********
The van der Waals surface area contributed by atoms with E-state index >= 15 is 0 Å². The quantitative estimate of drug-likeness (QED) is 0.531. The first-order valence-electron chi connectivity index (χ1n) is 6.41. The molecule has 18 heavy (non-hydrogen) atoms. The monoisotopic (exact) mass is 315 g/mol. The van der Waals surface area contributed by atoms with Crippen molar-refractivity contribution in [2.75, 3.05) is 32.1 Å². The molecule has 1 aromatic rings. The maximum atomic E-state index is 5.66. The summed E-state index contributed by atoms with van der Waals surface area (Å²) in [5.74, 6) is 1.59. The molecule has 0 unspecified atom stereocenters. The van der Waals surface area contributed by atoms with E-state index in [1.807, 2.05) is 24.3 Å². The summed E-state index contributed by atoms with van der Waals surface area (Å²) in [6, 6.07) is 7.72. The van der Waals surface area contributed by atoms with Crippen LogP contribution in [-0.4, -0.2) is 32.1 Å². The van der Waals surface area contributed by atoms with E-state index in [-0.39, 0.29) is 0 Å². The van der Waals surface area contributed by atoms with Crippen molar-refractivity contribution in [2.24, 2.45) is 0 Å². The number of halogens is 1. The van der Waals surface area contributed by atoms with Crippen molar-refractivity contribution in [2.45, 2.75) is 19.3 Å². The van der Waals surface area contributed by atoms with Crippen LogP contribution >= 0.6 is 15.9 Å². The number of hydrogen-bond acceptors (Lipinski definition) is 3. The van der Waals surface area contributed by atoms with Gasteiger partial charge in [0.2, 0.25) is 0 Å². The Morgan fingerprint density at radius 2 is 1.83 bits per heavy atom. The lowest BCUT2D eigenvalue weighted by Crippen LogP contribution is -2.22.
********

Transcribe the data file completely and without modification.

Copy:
The van der Waals surface area contributed by atoms with E-state index >= 15 is 0 Å². The quantitative estimate of drug-likeness (QED) is 0.531. The first-order valence-electron chi connectivity index (χ1n) is 6.41. The molecule has 18 heavy (non-hydrogen) atoms. The monoisotopic (exact) mass is 315 g/mol. The van der Waals surface area contributed by atoms with Crippen molar-refractivity contribution in [2.75, 3.05) is 32.1 Å². The molecule has 1 aromatic rings. The maximum atomic E-state index is 5.66. The summed E-state index contributed by atoms with van der Waals surface area (Å²) in [5.74, 6) is 1.59. The molecule has 0 unspecified atom stereocenters. The van der Waals surface area contributed by atoms with E-state index in [1.807, 2.05) is 24.3 Å². The summed E-state index contributed by atoms with van der Waals surface area (Å²) in [6, 6.07) is 7.72. The van der Waals surface area contributed by atoms with Crippen LogP contribution in [-0.4, -0.2) is 32.1 Å². The van der Waals surface area contributed by atoms with E-state index in [-0.39, 0.29) is 0 Å². The van der Waals surface area contributed by atoms with Crippen molar-refractivity contribution in [2.24, 2.45) is 0 Å². The number of halogens is 1. The van der Waals surface area contributed by atoms with Crippen molar-refractivity contribution in [2.45, 2.75) is 19.3 Å². The van der Waals surface area contributed by atoms with Crippen LogP contribution >= 0.6 is 15.9 Å². The number of hydrogen-bond acceptors (Lipinski definition) is 3. The van der Waals surface area contributed by atoms with Gasteiger partial charge in [0.2, 0.25) is 0 Å². The Morgan fingerprint density at radius 2 is 1.83 bits per heavy atom. The lowest BCUT2D eigenvalue weighted by Crippen LogP contribution is -2.22.